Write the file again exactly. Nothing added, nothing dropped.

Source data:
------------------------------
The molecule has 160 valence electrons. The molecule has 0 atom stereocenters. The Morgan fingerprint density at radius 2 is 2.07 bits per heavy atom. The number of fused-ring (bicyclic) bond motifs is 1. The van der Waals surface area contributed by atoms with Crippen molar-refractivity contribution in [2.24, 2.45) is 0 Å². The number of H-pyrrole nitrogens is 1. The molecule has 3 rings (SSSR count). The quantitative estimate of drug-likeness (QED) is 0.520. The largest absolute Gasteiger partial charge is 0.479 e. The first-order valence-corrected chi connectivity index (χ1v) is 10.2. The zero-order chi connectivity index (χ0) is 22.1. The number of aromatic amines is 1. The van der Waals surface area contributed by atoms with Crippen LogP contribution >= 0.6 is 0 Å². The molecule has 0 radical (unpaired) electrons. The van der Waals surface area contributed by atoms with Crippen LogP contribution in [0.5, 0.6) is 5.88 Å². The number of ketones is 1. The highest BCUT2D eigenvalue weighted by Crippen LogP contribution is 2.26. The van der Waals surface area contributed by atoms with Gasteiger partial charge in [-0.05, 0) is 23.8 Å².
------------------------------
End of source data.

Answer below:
The molecule has 160 valence electrons. The molecule has 0 atom stereocenters. The Morgan fingerprint density at radius 2 is 2.07 bits per heavy atom. The number of fused-ring (bicyclic) bond motifs is 1. The van der Waals surface area contributed by atoms with Crippen molar-refractivity contribution in [2.24, 2.45) is 0 Å². The number of H-pyrrole nitrogens is 1. The molecule has 3 rings (SSSR count). The quantitative estimate of drug-likeness (QED) is 0.520. The largest absolute Gasteiger partial charge is 0.479 e. The first-order valence-corrected chi connectivity index (χ1v) is 10.2. The zero-order chi connectivity index (χ0) is 22.1. The number of aromatic amines is 1. The van der Waals surface area contributed by atoms with Crippen LogP contribution >= 0.6 is 0 Å². The molecule has 0 radical (unpaired) electrons. The van der Waals surface area contributed by atoms with Crippen LogP contribution in [0.5, 0.6) is 5.88 Å². The number of ketones is 1. The highest BCUT2D eigenvalue weighted by Crippen LogP contribution is 2.26. The van der Waals surface area contributed by atoms with Gasteiger partial charge in [-0.05, 0) is 23.8 Å².